Speaking about the alternative image to be used on billboards, Adams said: “We still have two men looking into each other’s eyes, holding hands, it’s just not as confronting,”

Despite the Star Observer not receiving further clarification and information requested from her office by deadline, Adams also said she had responded to all media requests and urged opposing councillors to move on and focus on supporting the BQFF.

Meanwhile, the Powerhouse, which is funded and majority-owned by council, has responded to Adams’ statements.

“While council had concerns with the use of this image on large billboards in the city, we continue to use the image… because we feel it is an extraordinary beautiful image,” artistic director Kris Stewart said.

“You will see this image on the front of our program, on our home page, at the front door of our building, on posters in cafés throughout Brisbane and extensively in the media.

“We thought it was an artful and passionate expression of a male couple in love, and an image that the wider Brisbane community would think was in line with modern relationships.”

Stewart also responded to public criticism that the organisation had succumbed to council pressure by stressing the Powerhouse’s independence and commitment to the LGBTI community.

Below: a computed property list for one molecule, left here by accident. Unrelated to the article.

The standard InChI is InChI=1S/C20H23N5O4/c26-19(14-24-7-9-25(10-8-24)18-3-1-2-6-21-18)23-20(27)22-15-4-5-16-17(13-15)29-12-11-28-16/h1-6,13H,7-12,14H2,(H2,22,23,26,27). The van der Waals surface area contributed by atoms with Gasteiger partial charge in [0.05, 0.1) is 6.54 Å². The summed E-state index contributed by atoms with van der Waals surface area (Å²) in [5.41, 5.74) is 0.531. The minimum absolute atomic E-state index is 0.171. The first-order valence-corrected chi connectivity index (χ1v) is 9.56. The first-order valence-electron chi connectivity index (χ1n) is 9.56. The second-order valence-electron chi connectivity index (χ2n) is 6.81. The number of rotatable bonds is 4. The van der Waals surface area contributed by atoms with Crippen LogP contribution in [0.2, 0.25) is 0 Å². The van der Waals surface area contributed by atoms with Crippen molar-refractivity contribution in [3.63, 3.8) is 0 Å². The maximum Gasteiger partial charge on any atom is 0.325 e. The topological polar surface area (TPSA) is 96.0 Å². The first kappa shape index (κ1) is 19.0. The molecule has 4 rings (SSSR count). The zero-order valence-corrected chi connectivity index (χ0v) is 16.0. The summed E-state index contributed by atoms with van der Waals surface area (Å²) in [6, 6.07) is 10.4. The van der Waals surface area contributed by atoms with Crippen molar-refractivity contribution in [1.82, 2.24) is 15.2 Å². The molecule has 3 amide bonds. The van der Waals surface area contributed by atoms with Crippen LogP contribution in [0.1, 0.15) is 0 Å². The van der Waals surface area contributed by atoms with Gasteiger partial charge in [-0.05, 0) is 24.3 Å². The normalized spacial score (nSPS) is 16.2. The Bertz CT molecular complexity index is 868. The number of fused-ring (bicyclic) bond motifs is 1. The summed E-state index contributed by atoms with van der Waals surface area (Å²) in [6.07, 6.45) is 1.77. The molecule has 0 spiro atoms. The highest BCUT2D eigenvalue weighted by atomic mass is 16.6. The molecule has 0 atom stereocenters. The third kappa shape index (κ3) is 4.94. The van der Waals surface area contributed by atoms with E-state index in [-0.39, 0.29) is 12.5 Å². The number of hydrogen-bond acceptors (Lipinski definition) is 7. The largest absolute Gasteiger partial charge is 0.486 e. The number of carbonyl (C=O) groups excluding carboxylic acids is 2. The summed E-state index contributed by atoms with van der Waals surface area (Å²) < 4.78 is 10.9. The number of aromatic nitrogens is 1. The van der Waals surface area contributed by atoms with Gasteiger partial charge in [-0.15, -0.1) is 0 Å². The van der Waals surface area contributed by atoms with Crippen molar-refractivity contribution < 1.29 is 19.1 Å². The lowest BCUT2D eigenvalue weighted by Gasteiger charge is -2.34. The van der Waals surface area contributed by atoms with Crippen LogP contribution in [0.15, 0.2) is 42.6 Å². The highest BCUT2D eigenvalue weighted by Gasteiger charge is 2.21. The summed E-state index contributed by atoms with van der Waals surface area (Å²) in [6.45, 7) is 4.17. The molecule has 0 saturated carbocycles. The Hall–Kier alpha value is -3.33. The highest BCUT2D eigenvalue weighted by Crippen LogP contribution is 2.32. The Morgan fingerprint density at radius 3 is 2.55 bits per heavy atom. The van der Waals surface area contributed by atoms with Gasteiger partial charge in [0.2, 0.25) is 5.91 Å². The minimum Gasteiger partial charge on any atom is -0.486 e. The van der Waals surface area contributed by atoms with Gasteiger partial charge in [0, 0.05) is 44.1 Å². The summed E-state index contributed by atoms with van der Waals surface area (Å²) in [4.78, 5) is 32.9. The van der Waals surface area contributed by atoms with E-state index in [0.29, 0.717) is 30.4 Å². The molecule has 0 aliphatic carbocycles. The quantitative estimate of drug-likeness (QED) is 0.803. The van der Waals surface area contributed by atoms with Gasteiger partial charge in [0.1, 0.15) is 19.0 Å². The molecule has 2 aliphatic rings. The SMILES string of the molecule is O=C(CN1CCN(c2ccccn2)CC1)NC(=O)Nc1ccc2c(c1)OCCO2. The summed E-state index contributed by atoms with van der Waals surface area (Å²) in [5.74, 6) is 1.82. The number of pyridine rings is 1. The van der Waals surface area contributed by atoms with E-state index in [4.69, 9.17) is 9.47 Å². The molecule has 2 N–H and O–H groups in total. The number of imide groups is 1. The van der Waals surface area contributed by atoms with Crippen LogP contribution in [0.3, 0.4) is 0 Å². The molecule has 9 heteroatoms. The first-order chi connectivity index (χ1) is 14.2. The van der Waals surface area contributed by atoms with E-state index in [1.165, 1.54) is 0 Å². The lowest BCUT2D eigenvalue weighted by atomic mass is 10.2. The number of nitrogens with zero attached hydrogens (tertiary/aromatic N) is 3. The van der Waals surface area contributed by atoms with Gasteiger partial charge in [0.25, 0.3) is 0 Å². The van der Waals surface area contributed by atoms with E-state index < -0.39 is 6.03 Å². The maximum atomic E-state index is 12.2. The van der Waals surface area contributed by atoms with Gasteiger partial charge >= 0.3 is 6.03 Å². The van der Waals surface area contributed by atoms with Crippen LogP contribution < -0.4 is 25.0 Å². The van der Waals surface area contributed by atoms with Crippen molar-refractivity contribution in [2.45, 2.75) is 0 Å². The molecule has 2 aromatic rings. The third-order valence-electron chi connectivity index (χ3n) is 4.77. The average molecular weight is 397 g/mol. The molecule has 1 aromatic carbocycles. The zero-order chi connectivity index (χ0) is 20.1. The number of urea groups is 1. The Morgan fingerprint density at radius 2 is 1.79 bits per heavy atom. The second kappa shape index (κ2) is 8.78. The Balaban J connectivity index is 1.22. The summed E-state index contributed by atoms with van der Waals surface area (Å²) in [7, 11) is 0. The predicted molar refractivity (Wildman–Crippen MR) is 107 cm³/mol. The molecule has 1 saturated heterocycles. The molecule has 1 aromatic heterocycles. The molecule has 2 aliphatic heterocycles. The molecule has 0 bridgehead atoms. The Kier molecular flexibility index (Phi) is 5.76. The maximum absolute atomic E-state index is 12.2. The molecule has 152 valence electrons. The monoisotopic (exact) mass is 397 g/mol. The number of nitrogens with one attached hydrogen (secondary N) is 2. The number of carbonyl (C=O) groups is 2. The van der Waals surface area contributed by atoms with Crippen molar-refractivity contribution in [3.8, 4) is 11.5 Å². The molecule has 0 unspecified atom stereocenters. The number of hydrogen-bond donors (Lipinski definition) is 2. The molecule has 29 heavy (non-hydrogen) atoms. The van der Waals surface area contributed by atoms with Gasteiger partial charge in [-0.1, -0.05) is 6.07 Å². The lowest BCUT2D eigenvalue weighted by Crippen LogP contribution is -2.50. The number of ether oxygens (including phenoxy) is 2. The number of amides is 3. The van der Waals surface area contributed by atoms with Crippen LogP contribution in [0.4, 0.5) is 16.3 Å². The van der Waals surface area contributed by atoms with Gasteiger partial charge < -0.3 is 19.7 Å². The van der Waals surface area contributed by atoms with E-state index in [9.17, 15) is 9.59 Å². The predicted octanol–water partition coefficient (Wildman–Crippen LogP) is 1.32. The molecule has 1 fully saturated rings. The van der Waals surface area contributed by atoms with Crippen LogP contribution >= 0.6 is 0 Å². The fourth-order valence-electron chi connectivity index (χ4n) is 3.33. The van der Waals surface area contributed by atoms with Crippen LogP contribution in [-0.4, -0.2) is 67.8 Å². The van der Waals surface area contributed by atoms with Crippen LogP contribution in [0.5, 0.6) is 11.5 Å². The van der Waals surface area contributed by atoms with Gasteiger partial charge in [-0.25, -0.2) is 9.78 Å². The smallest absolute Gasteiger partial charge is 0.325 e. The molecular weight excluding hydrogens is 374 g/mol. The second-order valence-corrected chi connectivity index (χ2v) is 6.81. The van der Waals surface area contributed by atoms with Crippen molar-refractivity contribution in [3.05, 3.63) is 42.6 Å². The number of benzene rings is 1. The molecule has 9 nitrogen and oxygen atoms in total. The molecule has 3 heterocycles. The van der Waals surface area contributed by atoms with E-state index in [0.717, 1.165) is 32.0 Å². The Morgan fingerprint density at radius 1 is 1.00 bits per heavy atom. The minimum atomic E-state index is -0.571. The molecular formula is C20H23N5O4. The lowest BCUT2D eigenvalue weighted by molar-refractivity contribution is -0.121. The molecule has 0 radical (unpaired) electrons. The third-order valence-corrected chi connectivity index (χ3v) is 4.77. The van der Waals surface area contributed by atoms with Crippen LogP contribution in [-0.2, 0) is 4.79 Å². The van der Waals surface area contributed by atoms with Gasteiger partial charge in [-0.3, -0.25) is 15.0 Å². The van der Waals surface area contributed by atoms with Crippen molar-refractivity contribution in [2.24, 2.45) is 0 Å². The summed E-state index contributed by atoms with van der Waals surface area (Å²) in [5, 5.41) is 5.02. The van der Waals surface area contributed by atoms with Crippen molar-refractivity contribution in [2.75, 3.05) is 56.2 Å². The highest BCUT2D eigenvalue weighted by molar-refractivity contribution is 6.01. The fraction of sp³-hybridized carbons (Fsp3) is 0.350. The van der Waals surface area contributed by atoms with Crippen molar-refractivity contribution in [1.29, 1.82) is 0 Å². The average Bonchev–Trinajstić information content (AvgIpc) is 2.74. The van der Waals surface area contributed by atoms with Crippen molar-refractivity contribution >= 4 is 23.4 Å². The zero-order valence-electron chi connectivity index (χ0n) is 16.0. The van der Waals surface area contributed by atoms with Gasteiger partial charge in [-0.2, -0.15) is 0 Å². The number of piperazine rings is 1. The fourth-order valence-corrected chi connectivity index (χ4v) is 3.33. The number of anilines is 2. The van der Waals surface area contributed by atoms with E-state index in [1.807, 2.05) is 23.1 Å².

Griffiths said that it was clear that the Powerhouse – by using the original image as much as they could and wherever they were still allowed to – were not in agreement with Adams’ decision to ban the original image.


Meanwhile. Brisbane Lord Mayor Graham Quirk was questioned during a council Question Time last week about his objection to raising the rainbow flag at City Hall to commemorate International Day Against Homophobia.

The question came before council’s decision to light the Story Bridge in rainbow colours to commemorate the same day — which was welcomed by many within Brisbane’s LGBTI community.

However, responding to the question on the rainbow flag put forward by Cr Victoria Newton, Quirk told the chamber that he preferred “actions over symbols” when it came to representing the city’s LGBTI community.

When asked why he did not allow the rainbow flag on City Hall, the Lord Mayor’s office told the Star Observer that only three flags were ever flown: the Australian, Queensland and Brisbane flags.

However, an internet search indicated that this was not the case, with one photo showing the French flag being flown.

Newton said it was meant to be a building to represent all Brisbane residents, and that both lighting the bridge in rainbow colours and raising the rainbow flag at City Hall would be symbolic.

“I can’t see any difference between the two. Both are amazing symbols of acceptance and support and Council is only willing to go through with one whilst denying the other. It’s even more reason why the Lord Mayor should reconsider his stance,” she said.

Further clarification over the Lord Mayor’s position and statement was sought last week. No comments were provided by time of print.